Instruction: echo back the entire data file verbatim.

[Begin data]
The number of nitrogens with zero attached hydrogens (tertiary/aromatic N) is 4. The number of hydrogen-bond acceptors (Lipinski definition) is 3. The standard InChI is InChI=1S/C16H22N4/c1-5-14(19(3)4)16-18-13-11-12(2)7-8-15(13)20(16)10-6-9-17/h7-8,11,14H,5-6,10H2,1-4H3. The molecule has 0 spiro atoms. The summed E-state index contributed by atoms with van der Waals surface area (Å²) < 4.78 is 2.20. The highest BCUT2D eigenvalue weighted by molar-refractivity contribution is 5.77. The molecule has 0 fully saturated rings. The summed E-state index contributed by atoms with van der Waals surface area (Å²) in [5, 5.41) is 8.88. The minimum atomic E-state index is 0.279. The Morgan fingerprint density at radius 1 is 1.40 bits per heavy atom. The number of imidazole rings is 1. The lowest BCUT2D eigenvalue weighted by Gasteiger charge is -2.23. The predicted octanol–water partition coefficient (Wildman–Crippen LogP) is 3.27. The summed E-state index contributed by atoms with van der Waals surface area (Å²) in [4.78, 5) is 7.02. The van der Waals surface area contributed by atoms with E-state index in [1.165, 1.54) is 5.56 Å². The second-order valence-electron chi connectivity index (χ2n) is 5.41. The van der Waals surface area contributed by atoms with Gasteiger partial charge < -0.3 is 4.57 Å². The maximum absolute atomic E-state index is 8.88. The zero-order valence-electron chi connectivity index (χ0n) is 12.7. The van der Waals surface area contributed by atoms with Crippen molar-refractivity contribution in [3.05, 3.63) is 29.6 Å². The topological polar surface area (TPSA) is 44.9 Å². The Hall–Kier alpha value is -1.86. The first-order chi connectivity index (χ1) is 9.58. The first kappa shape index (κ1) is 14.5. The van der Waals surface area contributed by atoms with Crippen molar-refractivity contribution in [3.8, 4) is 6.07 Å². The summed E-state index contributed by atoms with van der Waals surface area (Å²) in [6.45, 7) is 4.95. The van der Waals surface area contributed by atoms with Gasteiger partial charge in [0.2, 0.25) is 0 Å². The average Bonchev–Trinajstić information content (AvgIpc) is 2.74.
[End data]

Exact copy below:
The number of nitrogens with zero attached hydrogens (tertiary/aromatic N) is 4. The number of hydrogen-bond acceptors (Lipinski definition) is 3. The standard InChI is InChI=1S/C16H22N4/c1-5-14(19(3)4)16-18-13-11-12(2)7-8-15(13)20(16)10-6-9-17/h7-8,11,14H,5-6,10H2,1-4H3. The molecule has 0 spiro atoms. The summed E-state index contributed by atoms with van der Waals surface area (Å²) < 4.78 is 2.20. The highest BCUT2D eigenvalue weighted by molar-refractivity contribution is 5.77. The molecule has 0 fully saturated rings. The summed E-state index contributed by atoms with van der Waals surface area (Å²) in [5, 5.41) is 8.88. The minimum atomic E-state index is 0.279. The Morgan fingerprint density at radius 1 is 1.40 bits per heavy atom. The number of imidazole rings is 1. The lowest BCUT2D eigenvalue weighted by Gasteiger charge is -2.23. The predicted octanol–water partition coefficient (Wildman–Crippen LogP) is 3.27. The summed E-state index contributed by atoms with van der Waals surface area (Å²) in [4.78, 5) is 7.02. The van der Waals surface area contributed by atoms with E-state index in [1.165, 1.54) is 5.56 Å². The second-order valence-electron chi connectivity index (χ2n) is 5.41. The van der Waals surface area contributed by atoms with Gasteiger partial charge < -0.3 is 4.57 Å². The maximum absolute atomic E-state index is 8.88. The zero-order valence-electron chi connectivity index (χ0n) is 12.7. The van der Waals surface area contributed by atoms with Crippen molar-refractivity contribution in [3.05, 3.63) is 29.6 Å². The topological polar surface area (TPSA) is 44.9 Å². The Hall–Kier alpha value is -1.86. The first-order chi connectivity index (χ1) is 9.58. The first kappa shape index (κ1) is 14.5. The van der Waals surface area contributed by atoms with Crippen molar-refractivity contribution in [3.8, 4) is 6.07 Å². The summed E-state index contributed by atoms with van der Waals surface area (Å²) in [6.45, 7) is 4.95. The van der Waals surface area contributed by atoms with Gasteiger partial charge in [0.2, 0.25) is 0 Å². The average Bonchev–Trinajstić information content (AvgIpc) is 2.74.